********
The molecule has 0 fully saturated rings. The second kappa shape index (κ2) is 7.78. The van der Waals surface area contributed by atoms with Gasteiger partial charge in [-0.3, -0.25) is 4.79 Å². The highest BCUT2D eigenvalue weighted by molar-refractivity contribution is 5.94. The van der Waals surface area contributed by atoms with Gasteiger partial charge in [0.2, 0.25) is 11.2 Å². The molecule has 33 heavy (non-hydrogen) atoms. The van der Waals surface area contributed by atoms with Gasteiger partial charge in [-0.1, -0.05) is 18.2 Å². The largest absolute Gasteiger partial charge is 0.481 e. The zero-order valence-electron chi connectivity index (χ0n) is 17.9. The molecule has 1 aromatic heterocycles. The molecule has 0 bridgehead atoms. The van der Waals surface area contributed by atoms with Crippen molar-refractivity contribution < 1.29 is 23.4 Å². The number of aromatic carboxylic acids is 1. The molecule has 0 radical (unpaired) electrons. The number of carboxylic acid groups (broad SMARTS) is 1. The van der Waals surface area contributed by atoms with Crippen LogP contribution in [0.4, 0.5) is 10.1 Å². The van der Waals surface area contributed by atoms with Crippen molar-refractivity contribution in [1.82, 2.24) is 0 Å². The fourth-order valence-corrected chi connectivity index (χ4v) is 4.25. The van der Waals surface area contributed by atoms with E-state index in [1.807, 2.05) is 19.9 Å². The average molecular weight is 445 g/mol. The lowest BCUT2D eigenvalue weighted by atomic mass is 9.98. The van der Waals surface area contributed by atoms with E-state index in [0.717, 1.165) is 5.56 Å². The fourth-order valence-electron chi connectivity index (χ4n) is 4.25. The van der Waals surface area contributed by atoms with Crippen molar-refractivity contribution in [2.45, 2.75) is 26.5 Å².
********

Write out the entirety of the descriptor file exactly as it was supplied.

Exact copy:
The molecule has 0 fully saturated rings. The second kappa shape index (κ2) is 7.78. The van der Waals surface area contributed by atoms with Gasteiger partial charge in [-0.3, -0.25) is 4.79 Å². The highest BCUT2D eigenvalue weighted by molar-refractivity contribution is 5.94. The van der Waals surface area contributed by atoms with Gasteiger partial charge in [0.2, 0.25) is 11.2 Å². The molecule has 33 heavy (non-hydrogen) atoms. The van der Waals surface area contributed by atoms with Gasteiger partial charge in [-0.1, -0.05) is 18.2 Å². The largest absolute Gasteiger partial charge is 0.481 e. The zero-order valence-electron chi connectivity index (χ0n) is 17.9. The molecule has 1 aromatic heterocycles. The molecule has 0 bridgehead atoms. The van der Waals surface area contributed by atoms with Crippen molar-refractivity contribution < 1.29 is 23.4 Å². The number of aromatic carboxylic acids is 1. The molecule has 0 radical (unpaired) electrons. The number of carboxylic acid groups (broad SMARTS) is 1. The van der Waals surface area contributed by atoms with Crippen LogP contribution in [0.4, 0.5) is 10.1 Å². The van der Waals surface area contributed by atoms with Crippen molar-refractivity contribution in [1.82, 2.24) is 0 Å². The fourth-order valence-corrected chi connectivity index (χ4v) is 4.25. The van der Waals surface area contributed by atoms with E-state index in [1.807, 2.05) is 19.9 Å². The average molecular weight is 445 g/mol. The lowest BCUT2D eigenvalue weighted by atomic mass is 9.98. The van der Waals surface area contributed by atoms with E-state index in [0.717, 1.165) is 5.56 Å². The fourth-order valence-electron chi connectivity index (χ4n) is 4.25. The van der Waals surface area contributed by atoms with Crippen molar-refractivity contribution in [2.45, 2.75) is 26.5 Å².